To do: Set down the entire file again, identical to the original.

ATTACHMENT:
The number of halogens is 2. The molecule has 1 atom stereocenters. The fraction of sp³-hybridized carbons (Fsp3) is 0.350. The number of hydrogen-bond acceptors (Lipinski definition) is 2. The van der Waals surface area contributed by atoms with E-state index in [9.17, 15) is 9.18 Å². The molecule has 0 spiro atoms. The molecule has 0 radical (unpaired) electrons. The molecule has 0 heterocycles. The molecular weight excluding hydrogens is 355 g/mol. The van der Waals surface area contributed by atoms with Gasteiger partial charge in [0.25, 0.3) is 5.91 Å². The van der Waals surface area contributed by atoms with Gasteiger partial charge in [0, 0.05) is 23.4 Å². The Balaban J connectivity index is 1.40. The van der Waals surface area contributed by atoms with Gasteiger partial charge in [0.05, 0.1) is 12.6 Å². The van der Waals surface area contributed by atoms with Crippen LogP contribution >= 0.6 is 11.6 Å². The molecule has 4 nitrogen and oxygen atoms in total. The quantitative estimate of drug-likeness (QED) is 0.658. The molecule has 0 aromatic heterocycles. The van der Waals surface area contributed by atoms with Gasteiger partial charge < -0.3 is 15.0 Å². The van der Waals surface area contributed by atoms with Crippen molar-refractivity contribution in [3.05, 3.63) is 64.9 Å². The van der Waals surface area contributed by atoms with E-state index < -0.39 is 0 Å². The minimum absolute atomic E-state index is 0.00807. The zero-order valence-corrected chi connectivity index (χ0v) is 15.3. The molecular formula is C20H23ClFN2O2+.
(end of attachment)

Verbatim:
The number of halogens is 2. The molecule has 1 atom stereocenters. The fraction of sp³-hybridized carbons (Fsp3) is 0.350. The number of hydrogen-bond acceptors (Lipinski definition) is 2. The van der Waals surface area contributed by atoms with E-state index in [9.17, 15) is 9.18 Å². The molecule has 0 spiro atoms. The molecule has 0 radical (unpaired) electrons. The molecule has 0 heterocycles. The molecular weight excluding hydrogens is 355 g/mol. The van der Waals surface area contributed by atoms with Gasteiger partial charge in [0.25, 0.3) is 5.91 Å². The van der Waals surface area contributed by atoms with Gasteiger partial charge in [0, 0.05) is 23.4 Å². The Balaban J connectivity index is 1.40. The van der Waals surface area contributed by atoms with Gasteiger partial charge in [0.05, 0.1) is 12.6 Å². The van der Waals surface area contributed by atoms with Crippen LogP contribution >= 0.6 is 11.6 Å². The molecule has 4 nitrogen and oxygen atoms in total. The quantitative estimate of drug-likeness (QED) is 0.658. The molecule has 0 aromatic heterocycles. The van der Waals surface area contributed by atoms with Gasteiger partial charge < -0.3 is 15.0 Å². The van der Waals surface area contributed by atoms with Crippen molar-refractivity contribution in [3.05, 3.63) is 64.9 Å². The van der Waals surface area contributed by atoms with E-state index < -0.39 is 0 Å². The minimum absolute atomic E-state index is 0.00807. The zero-order valence-corrected chi connectivity index (χ0v) is 15.3. The molecular formula is C20H23ClFN2O2+.